Business Property Relief
Business Property Relief
Business Property Relief (BPR) was introduced in the 1976 Finance Act, enabling small, family owned businesses to be passed onto children, without being impacted by unpredictable IHT liabilities.
Since then, the exemption has been extended, and is now a widely recognised incentive to encourage investment in a wide range of different trading businesses. Regardless of whether the investor actually runs that business themselves.
To qualify for Business Property Relief, the business concerned must be trading in the UK. They cannot be investment companies and they cannot be listed on the London Stock Exchange.
Many family businesses would therefore qualify. However, there are also BPR qualifying investment opportunities through certain specialist managers who put together portfolios of certain AIM-listed and unquoted companies for the benefit of others.
It should be noted here that investment in smaller companies and small businesses carries a much higher risk than investing in larger, established and listed companies. Some of the reason for offering BPR on such investments is to offset some of this higher risk to the original value of investments.
However, regardless of any tax incentives available, if you are a moderately cautious investor, or someone who couldn’t live with the unknown valuations and volatility of such, BPR related business investments are probably not appropriate for you.
On the plus side, though, if you are more adventurous and have the means to support BPR related investments, they do offer some advantages:
Unlike gifts into trusts, which qualify for full IHT exemption only after 7 years, BPR investments qualify for IHT exemption after being held for just 2 years (provided they are still held at the time of death)
The investor making the decision – you – retain full control over whether to hold that investment or sell and take the money back. As long as your realise this means they then lose their IHT exemption (though you can, of course, reinvest those proceeds and they will be exempt a second time after a further 2 years).
Buying shares is pretty straightforward compared to setting up trusts and life assurance. There is no need for a legal contract and no underwriting of health or other issues.
The value of a BPR-qualifying investment portfolio will depend on the performance of the companies it invests in.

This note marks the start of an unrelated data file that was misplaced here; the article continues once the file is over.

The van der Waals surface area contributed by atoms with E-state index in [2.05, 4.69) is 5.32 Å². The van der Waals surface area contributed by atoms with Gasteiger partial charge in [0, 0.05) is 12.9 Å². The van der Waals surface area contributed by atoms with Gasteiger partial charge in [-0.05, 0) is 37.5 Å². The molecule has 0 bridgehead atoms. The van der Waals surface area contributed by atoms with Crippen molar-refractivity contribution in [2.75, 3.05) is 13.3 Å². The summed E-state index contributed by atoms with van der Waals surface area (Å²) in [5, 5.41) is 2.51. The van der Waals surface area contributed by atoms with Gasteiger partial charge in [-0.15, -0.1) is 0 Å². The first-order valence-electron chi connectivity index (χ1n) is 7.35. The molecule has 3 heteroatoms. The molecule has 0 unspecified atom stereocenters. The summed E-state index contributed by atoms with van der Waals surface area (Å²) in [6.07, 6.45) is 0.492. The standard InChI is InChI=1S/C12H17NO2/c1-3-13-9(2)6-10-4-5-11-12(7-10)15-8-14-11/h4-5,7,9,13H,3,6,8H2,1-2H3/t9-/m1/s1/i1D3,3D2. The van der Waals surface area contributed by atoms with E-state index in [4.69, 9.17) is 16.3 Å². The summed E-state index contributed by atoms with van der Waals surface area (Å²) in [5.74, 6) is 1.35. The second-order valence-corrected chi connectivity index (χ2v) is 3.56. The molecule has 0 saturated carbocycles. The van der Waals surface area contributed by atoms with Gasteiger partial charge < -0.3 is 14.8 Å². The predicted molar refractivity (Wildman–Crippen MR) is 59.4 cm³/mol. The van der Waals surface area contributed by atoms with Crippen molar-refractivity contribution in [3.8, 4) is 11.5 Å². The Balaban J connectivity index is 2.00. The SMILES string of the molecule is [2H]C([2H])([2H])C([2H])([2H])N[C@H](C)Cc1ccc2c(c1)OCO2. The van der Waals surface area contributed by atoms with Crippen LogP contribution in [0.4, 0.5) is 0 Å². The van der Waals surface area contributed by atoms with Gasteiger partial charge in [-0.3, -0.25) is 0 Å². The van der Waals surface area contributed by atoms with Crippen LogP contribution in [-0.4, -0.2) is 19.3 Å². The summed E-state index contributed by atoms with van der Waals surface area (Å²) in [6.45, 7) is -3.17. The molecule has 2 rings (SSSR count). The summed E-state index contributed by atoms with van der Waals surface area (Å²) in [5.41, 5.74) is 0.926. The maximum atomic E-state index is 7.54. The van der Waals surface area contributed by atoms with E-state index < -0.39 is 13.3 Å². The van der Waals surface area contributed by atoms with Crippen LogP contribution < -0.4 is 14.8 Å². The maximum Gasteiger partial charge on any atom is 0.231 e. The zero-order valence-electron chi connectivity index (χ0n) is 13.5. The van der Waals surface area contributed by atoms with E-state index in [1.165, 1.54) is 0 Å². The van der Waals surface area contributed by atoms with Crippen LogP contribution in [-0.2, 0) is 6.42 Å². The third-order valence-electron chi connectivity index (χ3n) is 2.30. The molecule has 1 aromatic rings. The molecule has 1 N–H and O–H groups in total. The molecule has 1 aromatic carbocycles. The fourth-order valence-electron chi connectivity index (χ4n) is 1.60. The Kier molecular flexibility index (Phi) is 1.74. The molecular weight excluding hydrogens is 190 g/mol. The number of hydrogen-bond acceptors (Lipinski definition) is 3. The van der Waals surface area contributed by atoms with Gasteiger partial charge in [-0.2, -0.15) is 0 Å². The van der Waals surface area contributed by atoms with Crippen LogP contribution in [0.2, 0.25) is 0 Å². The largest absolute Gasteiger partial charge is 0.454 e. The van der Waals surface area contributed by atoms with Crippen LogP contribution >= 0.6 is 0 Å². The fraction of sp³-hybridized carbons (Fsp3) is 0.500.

With an investment like this, your capital will be at risk and you may get back less than you invest. Your tax treatment depends on your personal circumstances and may change in the future. Whether the investment qualifies for BPR will depend on the portfolio companies maintaining their qualifying status. HMRC will consider a claim for BPR based on the facts when a claim is made, including the relevant legislation in place at the time.
Investments in AIM-listed and unquoted companies are likely to fall or rise in value more than shares listed on the main market of the London Stock Exchange. They may also be harder to sell.
Past performance is not a reliable indicator of future results.
The Financial Conduct Authority does not regulate taxation and trust advice.
The information is based on our understanding of current HMRC tax rules applying for tax year 2023/24 which may be subject to future change.
All information on this website is for information purposes only and should not be interpreted as providing individual financial advice. It is important you understand the full benefits and risks of potential decisions as they relate to your individual circumstances and you should seek professional, regulated financial advice before embarking on any course of action.
Get In Touch
Leave us a message
A&J Wealth Management Ltd
© 2023 A&J WEALTH MANAGEMENT LTD A&J Wealth Management Ltd is authorised and regulated by the Financial Conduct Authority. Financial Services Register, no 428590, at www.fca.org.uk/register Registered in England, Company no: 5105933. Registered Head Office: Sawfords, Bigfrith Lane, Cookham Dean, Maidenhead, Berkshire SL6 9PH